3
$\begingroup$

What features, in addition to maximizing surface area, are necessary to optimize the intake of CO2 and H2 for a sessile, multicellular methanogenic organism?

This organism lives at depths of 10 kilometres around hydrothermal vents, converting CO2 and H2 into H2O and CH4. Sessile, it acquires gases from the surrounding ocean and those emitted from the seafloor. Ranging from 10 cm to 1 m in diameter, this organism exists in an environment dominated by others of its species resembling tightly packed barnacles without shells.

The planet is purely composed of vast oceans with no land or elevated seafloors. Due to the low energy yield from the CO2 and H2 reaction and the early stages of evolution, the planet is undergoing, efficient predatory adaptations haven't evolved yet

An organ under the skin distributes the gases to the cells. Or an open circulatory system

$\endgroup$
2
  • 1
    $\begingroup$ Does this organism have any special organs that metabolise carbon dioxide and hydrogen to water and methane? $\endgroup$
    – Monty Wild
    Commented Sep 5, 2023 at 13:32
  • 1
    $\begingroup$ No the conversion happens within the cells $\endgroup$
    – Jhusky
    Commented Sep 5, 2023 at 13:57

1 Answer 1

1
$\begingroup$

All that would be required for such an organism to provide its cells with the necessary inputs and eliminate the results of the reaction would be simple diffusion. Since this reaction nets 165 kJ/mol, while human glucose metabolism nets around 3000 kJ/mol, this would require a very low-energy lifestyle. Powering an organ to move a circulatory fluid would use a lot of the little energy available.

Since hydrothermal vents produce turbulent motion of the water around them, these organisms ought to be able to survive simply by having a broad, thin, branching shape like a collection of thin linked sheet or finger-like structures that would maximise diffusion of the nutrients and wastes through its body.

Since this organism is running on a particularly tight energy budget, it cannot afford to implement any active, energy-consuming process unless that process yields more energy than its operation consumes. The cost of having any net-energy-consuming process would be that it will grow slower than its purely passive competitors and get crowded out.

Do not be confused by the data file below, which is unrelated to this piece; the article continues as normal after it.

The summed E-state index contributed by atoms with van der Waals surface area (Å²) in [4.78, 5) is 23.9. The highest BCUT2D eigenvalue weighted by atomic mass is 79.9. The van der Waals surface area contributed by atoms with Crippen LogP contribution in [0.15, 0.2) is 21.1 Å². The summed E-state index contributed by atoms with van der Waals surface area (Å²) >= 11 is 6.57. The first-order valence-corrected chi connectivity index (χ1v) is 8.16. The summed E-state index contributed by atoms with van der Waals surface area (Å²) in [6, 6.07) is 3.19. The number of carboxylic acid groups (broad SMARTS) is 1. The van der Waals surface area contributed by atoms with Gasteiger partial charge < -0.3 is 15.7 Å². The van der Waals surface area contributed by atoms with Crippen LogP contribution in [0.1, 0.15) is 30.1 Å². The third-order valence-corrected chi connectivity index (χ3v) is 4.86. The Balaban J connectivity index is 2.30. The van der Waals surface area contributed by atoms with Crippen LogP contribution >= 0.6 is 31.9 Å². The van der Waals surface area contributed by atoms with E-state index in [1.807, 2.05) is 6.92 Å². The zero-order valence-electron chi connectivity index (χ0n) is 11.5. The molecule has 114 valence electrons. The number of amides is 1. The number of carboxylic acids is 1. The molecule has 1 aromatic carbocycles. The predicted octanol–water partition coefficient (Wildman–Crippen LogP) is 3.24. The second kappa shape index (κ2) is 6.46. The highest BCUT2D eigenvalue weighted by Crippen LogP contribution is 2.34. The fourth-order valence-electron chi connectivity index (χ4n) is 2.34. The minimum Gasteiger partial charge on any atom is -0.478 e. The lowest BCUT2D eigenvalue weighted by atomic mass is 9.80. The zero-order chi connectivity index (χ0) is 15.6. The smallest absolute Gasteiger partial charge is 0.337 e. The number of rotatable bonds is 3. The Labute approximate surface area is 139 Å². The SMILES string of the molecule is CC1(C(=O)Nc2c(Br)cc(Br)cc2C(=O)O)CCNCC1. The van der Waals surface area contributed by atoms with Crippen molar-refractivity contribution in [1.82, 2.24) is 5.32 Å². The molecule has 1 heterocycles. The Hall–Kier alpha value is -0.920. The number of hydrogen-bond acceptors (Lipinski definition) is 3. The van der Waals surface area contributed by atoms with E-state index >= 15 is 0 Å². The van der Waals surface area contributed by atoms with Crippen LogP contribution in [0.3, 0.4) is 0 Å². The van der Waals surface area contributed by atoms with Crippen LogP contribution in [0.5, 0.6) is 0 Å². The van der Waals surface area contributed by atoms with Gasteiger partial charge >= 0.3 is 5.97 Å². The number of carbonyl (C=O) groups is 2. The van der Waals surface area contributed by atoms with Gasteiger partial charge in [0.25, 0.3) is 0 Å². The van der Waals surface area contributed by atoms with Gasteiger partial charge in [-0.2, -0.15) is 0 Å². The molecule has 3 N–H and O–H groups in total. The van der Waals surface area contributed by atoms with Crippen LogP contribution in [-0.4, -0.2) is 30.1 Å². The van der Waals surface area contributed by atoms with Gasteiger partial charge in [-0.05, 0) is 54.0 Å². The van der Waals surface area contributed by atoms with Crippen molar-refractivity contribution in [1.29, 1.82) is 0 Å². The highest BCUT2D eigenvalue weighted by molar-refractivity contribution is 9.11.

In evolutionary terms, the mere act of evolving any active energy-consuming process will mean that unless it yields more energy than it consumes, it will be an immediate failure.

The only things that I can think of that would make this organism more competetive are adaptations that will allow it to live closer to the source of its reactants than its competitors, if these sources are hydrothermal vents, such as higher thermal tolerance and stronger bodies to cope with the turbulence.

$\endgroup$
2
  • $\begingroup$ While this is good I’m asking for ways other than maximising surface area $\endgroup$
    – Jhusky
    Commented Sep 10, 2023 at 20:42
  • $\begingroup$ @Jhusky Unfortunately, I don't believe that there is anything that could help this organism other than a large surface area. This thing is running on a tight energy budget, and anything active will mean that it won't grow as fast as its purely passive competitors, and it'll get crowded out. $\endgroup$
    – Monty Wild
    Commented Sep 11, 2023 at 1:39

You must log in to answer this question.

Not the answer you're looking for? Browse other questions tagged .